• rosalieann37

    I like the first two (the “second” one is the woman on the right), and the monkey and the flower best. For some reason I don’t mind playing around with flower images. I don’t like images where I don’t know what I’m looking at or where it is too dim and unfocused like the pyramid or mountain. I did not see that it was a hummingbird until I read a comment on it. (I thought It was a dancer)

    Most of the time, I just like to make images “more realistic” and closer to what I experienced at the time. And that isn’t something that usually requires much or at least I don’t have the ability to do much.

    • Sarah Wilkie

      I’m glad you found some that you liked Rosalie. I agree some are more abstract than others, and perhaps it’s hard for me to see some of them that way as I can also see the original in my mind’s eye. So of course to me that is a mountain and that a hummingbird 😀 By the way, if you hover over images in my galleries you should see a caption, so you shouldn’t have to rely on other people’s comments 🙂

  • susurrus

    My favourites are the hummingbird and the Soho one. I think it is fine to play about with images, although I don’t do it often. Sometimes the altered version is somehow truer to what we saw when we took the picture.

  • margaret21

    Hmm. The jury’s out as far as I’m concerned. I can see that experimenting must be great fun, and I might have a go myself, never having used Enlight. I imagine that as you ‘play’, it provokes all sorts of memories and thoughts that might not have occurred if you hadn’t spent this quality time with your photos. But we, your audience are not privy to them. What we’re exposed to is an interesting image. And that might be just what you want us to see. But perhaps not if the images are part of a travelogue, or historical narrative. I think the market scenes and the monkey are my favourites. Oh dear. I don’t think mine was the right answer!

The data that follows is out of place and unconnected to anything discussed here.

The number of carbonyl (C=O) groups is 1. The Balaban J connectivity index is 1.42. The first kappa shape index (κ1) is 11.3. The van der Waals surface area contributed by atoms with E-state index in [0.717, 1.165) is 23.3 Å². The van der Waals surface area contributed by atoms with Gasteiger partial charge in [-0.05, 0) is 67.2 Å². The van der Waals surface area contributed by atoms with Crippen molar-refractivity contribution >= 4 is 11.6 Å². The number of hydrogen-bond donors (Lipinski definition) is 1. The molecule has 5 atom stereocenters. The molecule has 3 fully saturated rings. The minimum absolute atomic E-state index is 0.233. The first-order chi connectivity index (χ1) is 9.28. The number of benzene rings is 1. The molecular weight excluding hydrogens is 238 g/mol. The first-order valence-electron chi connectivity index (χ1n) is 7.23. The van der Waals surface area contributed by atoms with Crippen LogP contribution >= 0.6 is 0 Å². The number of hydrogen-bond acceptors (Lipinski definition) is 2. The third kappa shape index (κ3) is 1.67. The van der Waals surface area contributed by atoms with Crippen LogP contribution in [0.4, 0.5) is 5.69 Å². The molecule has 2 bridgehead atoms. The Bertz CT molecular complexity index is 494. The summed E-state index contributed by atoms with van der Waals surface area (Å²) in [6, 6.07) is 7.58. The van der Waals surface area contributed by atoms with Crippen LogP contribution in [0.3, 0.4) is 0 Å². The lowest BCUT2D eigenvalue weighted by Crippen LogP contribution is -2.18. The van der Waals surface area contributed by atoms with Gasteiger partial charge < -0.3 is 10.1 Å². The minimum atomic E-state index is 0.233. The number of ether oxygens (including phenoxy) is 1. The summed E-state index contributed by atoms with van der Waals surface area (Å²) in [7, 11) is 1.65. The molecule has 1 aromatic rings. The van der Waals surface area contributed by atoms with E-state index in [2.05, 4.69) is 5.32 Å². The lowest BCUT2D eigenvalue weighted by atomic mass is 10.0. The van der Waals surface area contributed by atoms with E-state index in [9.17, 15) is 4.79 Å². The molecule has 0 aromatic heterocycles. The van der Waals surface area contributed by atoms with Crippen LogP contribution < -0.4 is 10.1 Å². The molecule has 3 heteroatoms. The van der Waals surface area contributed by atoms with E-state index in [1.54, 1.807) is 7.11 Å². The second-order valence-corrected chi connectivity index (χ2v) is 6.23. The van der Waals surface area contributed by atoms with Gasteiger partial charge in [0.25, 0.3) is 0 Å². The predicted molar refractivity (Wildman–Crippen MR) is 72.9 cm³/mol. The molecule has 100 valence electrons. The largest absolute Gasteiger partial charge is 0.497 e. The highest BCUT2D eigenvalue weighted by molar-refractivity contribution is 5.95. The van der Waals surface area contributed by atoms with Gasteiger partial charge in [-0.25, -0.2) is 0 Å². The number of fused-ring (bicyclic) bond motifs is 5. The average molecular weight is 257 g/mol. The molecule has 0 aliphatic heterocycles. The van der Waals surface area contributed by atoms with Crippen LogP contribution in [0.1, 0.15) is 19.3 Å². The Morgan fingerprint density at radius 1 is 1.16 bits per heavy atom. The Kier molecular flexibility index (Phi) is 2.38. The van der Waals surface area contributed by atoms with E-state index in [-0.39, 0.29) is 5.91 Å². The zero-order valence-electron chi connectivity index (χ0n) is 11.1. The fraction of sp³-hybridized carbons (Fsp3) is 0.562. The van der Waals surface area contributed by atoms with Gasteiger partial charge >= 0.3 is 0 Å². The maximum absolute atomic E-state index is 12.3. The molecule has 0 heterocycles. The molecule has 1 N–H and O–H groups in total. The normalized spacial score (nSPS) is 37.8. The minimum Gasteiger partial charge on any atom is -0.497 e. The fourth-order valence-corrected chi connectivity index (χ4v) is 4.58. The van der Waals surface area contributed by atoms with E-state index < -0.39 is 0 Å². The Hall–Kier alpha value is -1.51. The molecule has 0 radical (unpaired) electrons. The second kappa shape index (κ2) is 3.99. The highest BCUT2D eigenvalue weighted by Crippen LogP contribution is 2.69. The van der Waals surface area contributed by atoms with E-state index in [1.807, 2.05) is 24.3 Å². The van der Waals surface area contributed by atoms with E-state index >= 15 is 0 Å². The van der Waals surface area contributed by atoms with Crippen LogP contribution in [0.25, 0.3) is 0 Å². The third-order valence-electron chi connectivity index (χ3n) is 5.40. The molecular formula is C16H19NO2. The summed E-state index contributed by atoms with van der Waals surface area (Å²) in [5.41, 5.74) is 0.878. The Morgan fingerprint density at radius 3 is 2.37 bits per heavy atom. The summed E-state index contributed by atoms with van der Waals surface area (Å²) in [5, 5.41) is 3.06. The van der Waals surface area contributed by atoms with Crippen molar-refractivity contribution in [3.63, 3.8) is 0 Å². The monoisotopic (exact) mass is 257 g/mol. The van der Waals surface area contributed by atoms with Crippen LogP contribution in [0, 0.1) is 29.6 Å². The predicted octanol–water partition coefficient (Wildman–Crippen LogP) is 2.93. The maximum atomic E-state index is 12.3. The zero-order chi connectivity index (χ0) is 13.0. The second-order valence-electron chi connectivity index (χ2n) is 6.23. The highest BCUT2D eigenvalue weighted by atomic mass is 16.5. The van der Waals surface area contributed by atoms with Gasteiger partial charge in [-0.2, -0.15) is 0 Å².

• Sarah Wilkie

      There isn’t a ‘right’ answer Margaret, or a ‘wrong’ one 😀 And you’re right that these wouldn’t work too well as part of a travelogue, or at least, only to supplement the more realistic images perhaps. The point here (if there is one!) is simply to say, here are some images I like, I enjoyed making them and hope that some viewers enjoy seeing them. And maybe to evoke a mood – but that’s subjective and has little to do with the original moment captured – it’s all in the eye of the beholder!

        • Sarah Wilkie

          It was, when I used an iPad. Sadly it’s not available on Android, which I now have. There are some inferior copies but I’m still hoping the developers will produce an Android version. To date it’s been the only photo editing app I’ve thought worth paying for. The closest Android app I’ve found so far is Toolwhiz which can do many of the same things but less intuitively

  • Tina Schell

    What a fun approach Sarah – and I really like the quote and your visual interpretations of it. Like all of art I prefer some vs others. My favorites are the monkey, the LOVE, and the Charlie Chaplinish portrait. Terrific response!

    • Sarah Wilkie

      Thanks so much Tina, I’m glad you enjoyed my approach. Interesting to hear which are your favourites too 🙂 Not necessarily the ones I’d have picked out but then, that’s the fun of this sort of thing!

Do share your thoughts, I'd love to hear from you! And please include your name in case WP marks you 'anonymous' - thank you